Now I know this at one level, but I don’t always live it. It’s easy to blame my anxiety as just “the way I am,” and to ignore Jesus’ instruction. But to do so is to conflate anxiety-as-weakness with worry-as-sin.
Anxiety is one way I am weak. It is a mental condition that makes me more susceptible to worry. Worry, however, is the act of listening to my body’s fear signals rather than Jesus, picking up that concern as something to be controlled, and nurturing it with fear in the self-deceived illusion that this is the best way to bring control to the situation.
It is a lie. Worry is nothing more than an illusion of control. Why? I am powerless. Worry is a kind of bondage that keeps me from living freely, because it keeps me from walking in faith with my good, good Father.
God has been calling me into this reality lately. To believe that He is big enough — not just conceptually, but subjectively and really — to receive the nuggets of concern sunk at the bottom of my overactive mind. I have been learning that every anxious sensation presents me with a choice: faith or idolatry.
As the inevitable concern flits into my head, my heart rate accelerates, my mind begins to whine at a high RPM, I can choose to take hold of that whirring worry and bottle feed it with fear and the foolish belief that I am powerful — or I can hand-deliver it to my strong and faithful Father in heaven.
I’m slowly learning to do the latter. And here’s the beauty of this little lesson: unlike the false sense of control gained by worry, when we deliver these concerns to our Father, we actually get something done. Because after all, He’s the only One who can change the conditions of the world I am so helpless against.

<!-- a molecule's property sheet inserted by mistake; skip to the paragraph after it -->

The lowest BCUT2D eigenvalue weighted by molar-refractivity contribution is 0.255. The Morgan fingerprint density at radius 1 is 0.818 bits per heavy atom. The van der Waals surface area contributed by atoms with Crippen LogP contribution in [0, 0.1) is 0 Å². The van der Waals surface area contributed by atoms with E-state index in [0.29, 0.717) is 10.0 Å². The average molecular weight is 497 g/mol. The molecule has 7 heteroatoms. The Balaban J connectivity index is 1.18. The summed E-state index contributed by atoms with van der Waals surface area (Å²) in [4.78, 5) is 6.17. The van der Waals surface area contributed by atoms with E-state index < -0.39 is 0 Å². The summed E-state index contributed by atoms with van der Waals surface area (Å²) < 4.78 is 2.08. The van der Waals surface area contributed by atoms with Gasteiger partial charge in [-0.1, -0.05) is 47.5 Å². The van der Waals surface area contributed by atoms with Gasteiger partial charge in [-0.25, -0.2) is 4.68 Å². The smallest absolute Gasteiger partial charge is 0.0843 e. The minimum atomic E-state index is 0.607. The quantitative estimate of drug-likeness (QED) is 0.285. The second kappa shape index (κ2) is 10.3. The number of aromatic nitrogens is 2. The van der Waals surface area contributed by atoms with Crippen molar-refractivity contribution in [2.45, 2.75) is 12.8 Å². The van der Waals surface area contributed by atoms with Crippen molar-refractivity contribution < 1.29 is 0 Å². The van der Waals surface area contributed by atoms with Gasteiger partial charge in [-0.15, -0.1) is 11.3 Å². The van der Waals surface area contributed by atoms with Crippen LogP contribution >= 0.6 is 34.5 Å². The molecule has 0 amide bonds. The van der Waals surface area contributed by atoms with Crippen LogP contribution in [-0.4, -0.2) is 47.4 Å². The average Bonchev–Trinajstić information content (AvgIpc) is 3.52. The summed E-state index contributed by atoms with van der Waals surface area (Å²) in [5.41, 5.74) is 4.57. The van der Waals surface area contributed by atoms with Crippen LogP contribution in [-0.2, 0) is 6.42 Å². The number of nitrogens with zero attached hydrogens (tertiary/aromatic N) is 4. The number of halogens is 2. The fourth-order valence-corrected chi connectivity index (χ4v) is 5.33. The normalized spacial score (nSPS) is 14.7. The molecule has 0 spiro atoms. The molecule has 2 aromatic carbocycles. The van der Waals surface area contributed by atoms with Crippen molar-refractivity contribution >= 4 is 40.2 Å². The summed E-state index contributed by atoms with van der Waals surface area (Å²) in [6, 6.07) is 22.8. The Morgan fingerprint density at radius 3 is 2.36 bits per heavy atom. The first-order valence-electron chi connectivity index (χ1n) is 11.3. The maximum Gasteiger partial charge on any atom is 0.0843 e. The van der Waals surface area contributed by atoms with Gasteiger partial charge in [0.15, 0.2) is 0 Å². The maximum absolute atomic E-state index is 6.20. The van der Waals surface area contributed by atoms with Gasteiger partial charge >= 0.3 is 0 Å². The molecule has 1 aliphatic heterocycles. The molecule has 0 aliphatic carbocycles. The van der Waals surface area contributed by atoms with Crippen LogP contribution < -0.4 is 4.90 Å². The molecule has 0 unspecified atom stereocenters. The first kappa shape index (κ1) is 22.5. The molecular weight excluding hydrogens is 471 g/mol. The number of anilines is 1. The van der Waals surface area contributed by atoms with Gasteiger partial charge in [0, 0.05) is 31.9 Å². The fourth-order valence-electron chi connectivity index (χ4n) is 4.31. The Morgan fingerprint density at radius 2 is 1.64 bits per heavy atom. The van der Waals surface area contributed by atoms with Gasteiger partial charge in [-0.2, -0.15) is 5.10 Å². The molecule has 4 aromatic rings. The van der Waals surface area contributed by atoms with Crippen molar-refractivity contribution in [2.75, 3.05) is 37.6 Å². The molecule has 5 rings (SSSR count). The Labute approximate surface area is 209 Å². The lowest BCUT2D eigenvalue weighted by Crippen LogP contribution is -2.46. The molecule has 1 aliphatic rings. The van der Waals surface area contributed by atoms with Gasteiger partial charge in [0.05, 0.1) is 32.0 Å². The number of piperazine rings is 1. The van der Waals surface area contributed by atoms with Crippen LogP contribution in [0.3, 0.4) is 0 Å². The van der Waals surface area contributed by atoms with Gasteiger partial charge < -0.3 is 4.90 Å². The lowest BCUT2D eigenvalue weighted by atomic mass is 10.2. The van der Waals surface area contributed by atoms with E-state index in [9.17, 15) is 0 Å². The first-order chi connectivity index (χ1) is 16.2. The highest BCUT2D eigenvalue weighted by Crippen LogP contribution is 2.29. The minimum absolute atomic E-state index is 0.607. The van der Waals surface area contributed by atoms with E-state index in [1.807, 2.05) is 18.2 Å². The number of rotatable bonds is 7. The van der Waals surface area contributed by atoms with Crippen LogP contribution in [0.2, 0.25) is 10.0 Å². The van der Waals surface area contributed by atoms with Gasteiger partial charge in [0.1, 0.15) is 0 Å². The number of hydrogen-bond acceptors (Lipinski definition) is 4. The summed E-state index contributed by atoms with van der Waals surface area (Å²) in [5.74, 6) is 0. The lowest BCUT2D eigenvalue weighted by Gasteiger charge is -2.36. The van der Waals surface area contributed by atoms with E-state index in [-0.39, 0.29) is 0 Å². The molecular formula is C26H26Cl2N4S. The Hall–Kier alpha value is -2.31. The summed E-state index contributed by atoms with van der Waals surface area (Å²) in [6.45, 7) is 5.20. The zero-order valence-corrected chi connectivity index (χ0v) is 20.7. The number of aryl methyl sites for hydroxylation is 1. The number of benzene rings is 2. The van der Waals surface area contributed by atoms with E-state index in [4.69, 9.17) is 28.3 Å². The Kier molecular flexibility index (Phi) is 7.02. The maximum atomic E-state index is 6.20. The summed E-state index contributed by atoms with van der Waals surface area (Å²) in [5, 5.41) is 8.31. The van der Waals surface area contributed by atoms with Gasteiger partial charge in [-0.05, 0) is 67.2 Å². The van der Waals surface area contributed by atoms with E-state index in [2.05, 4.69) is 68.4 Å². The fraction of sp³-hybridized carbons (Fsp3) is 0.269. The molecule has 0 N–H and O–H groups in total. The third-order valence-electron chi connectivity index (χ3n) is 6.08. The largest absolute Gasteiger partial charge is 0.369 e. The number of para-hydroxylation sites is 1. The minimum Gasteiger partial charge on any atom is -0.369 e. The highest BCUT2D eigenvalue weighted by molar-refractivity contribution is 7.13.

The Gospel-Shape of Giving Up Control
It’s humbling really, because this is as fundamental as it gets. God’s power and authority is precisely what sets Him apart as God. My relative powerlessness and dependence on Him is what marks me as a creature. This should be a no-brainer for us.
And yet, we discover that the Christian life is a continual process of coming to terms with this reality. To become a follower of Jesus, I had to admit that I have no righteousness of my own. In my sanctification, I’ve had to realize that I can do no good apart from the power of the Spirit. As I share the gospel, I realize that I cannot make those I love follow Jesus.
But this bleak awareness of my powerlessness does not lead me to despair. It is rather the regular act of opening my eyes to the all-sufficient power of the One who loves me to the uttermost. It is the awakening of my soul to God’s powerful intervention.
And so I lock on to the cross, where I died in helpless abandonment of all my pathetic attempts at self-salvation. I see the bloodied tree where my God stood in my place. And I draw my eyes forward. If He loved me that much there; if He supplied my greatest need in my greatest weakness then; if He loved me in my utter helplessness and gave me riches of grace beyond anything I could ever deserve — will He not also shoulder the thousand other tiny things I cannot control?
I am learning to answer my own question more consistently: “Yes. Yes He will.”
“…the Gentiles seek after all these things, and your heavenly Father knows that you need them all. But seek first the kingdom of God and his righteousness, and all these things will be added to you.” (Matt. 6:32-33)
Deitrich Bonhoeffer, Discipleship, 2015, p. 137 ↩